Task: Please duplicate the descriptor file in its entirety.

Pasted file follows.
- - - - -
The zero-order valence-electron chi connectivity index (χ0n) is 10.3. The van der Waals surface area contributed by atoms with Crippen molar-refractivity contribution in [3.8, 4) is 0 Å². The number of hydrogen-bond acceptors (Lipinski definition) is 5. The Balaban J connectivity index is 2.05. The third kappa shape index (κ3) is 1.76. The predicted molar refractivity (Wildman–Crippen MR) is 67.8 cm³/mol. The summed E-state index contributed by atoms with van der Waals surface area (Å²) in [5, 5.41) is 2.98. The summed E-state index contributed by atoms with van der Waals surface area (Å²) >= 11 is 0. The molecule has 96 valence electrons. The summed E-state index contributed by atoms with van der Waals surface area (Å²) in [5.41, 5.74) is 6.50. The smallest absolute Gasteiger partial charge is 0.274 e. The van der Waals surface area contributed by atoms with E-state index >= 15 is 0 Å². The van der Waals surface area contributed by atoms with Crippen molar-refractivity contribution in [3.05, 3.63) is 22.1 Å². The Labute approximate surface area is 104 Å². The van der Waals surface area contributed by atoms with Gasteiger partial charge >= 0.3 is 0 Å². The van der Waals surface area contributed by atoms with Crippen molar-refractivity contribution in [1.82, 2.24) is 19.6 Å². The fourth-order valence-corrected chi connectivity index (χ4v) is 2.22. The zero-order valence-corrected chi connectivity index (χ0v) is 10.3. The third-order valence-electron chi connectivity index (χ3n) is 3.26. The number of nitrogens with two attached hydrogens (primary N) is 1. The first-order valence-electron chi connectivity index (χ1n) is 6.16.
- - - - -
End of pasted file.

The zero-order valence-electron chi connectivity index (χ0n) is 10.3. The van der Waals surface area contributed by atoms with Crippen molar-refractivity contribution in [3.8, 4) is 0 Å². The number of hydrogen-bond acceptors (Lipinski definition) is 5. The Balaban J connectivity index is 2.05. The third kappa shape index (κ3) is 1.76. The predicted molar refractivity (Wildman–Crippen MR) is 67.8 cm³/mol. The summed E-state index contributed by atoms with van der Waals surface area (Å²) in [5, 5.41) is 2.98. The summed E-state index contributed by atoms with van der Waals surface area (Å²) >= 11 is 0. The molecule has 96 valence electrons. The summed E-state index contributed by atoms with van der Waals surface area (Å²) in [5.41, 5.74) is 6.50. The smallest absolute Gasteiger partial charge is 0.274 e. The van der Waals surface area contributed by atoms with E-state index >= 15 is 0 Å². The van der Waals surface area contributed by atoms with Crippen molar-refractivity contribution in [3.05, 3.63) is 22.1 Å². The Labute approximate surface area is 104 Å². The van der Waals surface area contributed by atoms with Gasteiger partial charge >= 0.3 is 0 Å². The van der Waals surface area contributed by atoms with Crippen molar-refractivity contribution in [1.82, 2.24) is 19.6 Å². The fourth-order valence-corrected chi connectivity index (χ4v) is 2.22. The zero-order valence-corrected chi connectivity index (χ0v) is 10.3. The third-order valence-electron chi connectivity index (χ3n) is 3.26. The number of nitrogens with two attached hydrogens (primary N) is 1. The first-order valence-electron chi connectivity index (χ1n) is 6.16.